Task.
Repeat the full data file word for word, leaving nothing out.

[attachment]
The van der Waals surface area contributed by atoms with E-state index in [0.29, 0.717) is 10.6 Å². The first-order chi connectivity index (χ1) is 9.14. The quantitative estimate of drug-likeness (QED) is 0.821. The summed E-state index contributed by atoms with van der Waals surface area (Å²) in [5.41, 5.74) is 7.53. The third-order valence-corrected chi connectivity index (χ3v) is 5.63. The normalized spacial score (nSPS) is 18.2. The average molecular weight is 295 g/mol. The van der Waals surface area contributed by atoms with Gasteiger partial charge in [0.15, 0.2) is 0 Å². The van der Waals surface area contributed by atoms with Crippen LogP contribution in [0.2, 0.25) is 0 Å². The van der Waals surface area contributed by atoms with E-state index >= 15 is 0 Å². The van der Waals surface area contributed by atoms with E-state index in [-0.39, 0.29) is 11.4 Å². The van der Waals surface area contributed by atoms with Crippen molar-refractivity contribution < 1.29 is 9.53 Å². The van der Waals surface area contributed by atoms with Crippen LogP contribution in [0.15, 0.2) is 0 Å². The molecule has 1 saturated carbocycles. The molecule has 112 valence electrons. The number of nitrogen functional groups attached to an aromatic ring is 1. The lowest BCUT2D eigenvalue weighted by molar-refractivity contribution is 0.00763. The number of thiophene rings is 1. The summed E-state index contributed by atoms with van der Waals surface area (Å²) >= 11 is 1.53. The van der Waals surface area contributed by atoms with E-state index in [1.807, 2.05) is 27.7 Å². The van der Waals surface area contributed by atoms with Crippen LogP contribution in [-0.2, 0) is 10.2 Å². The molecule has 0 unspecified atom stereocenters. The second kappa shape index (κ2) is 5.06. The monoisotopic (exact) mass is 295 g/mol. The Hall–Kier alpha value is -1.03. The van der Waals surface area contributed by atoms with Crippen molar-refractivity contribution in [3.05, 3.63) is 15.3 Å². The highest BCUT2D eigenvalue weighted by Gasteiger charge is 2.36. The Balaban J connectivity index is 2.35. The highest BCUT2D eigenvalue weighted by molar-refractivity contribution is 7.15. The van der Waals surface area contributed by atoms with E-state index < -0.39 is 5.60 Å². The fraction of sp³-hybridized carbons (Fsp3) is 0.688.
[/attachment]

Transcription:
The van der Waals surface area contributed by atoms with E-state index in [0.29, 0.717) is 10.6 Å². The first-order chi connectivity index (χ1) is 9.14. The quantitative estimate of drug-likeness (QED) is 0.821. The summed E-state index contributed by atoms with van der Waals surface area (Å²) in [5.41, 5.74) is 7.53. The third-order valence-corrected chi connectivity index (χ3v) is 5.63. The normalized spacial score (nSPS) is 18.2. The average molecular weight is 295 g/mol. The van der Waals surface area contributed by atoms with Gasteiger partial charge in [0.15, 0.2) is 0 Å². The van der Waals surface area contributed by atoms with Crippen LogP contribution in [0.2, 0.25) is 0 Å². The van der Waals surface area contributed by atoms with E-state index >= 15 is 0 Å². The van der Waals surface area contributed by atoms with E-state index in [-0.39, 0.29) is 11.4 Å². The van der Waals surface area contributed by atoms with Crippen molar-refractivity contribution < 1.29 is 9.53 Å². The van der Waals surface area contributed by atoms with Crippen LogP contribution in [0.15, 0.2) is 0 Å². The molecule has 1 saturated carbocycles. The molecule has 112 valence electrons. The number of nitrogen functional groups attached to an aromatic ring is 1. The lowest BCUT2D eigenvalue weighted by molar-refractivity contribution is 0.00763. The number of thiophene rings is 1. The summed E-state index contributed by atoms with van der Waals surface area (Å²) >= 11 is 1.53. The van der Waals surface area contributed by atoms with E-state index in [1.807, 2.05) is 27.7 Å². The van der Waals surface area contributed by atoms with Crippen LogP contribution in [-0.2, 0) is 10.2 Å². The molecule has 0 unspecified atom stereocenters. The second kappa shape index (κ2) is 5.06. The monoisotopic (exact) mass is 295 g/mol. The Hall–Kier alpha value is -1.03. The van der Waals surface area contributed by atoms with Crippen molar-refractivity contribution in [3.05, 3.63) is 15.3 Å². The highest BCUT2D eigenvalue weighted by Gasteiger charge is 2.36. The Balaban J connectivity index is 2.35. The highest BCUT2D eigenvalue weighted by molar-refractivity contribution is 7.15. The van der Waals surface area contributed by atoms with E-state index < -0.39 is 5.60 Å². The fraction of sp³-hybridized carbons (Fsp3) is 0.688.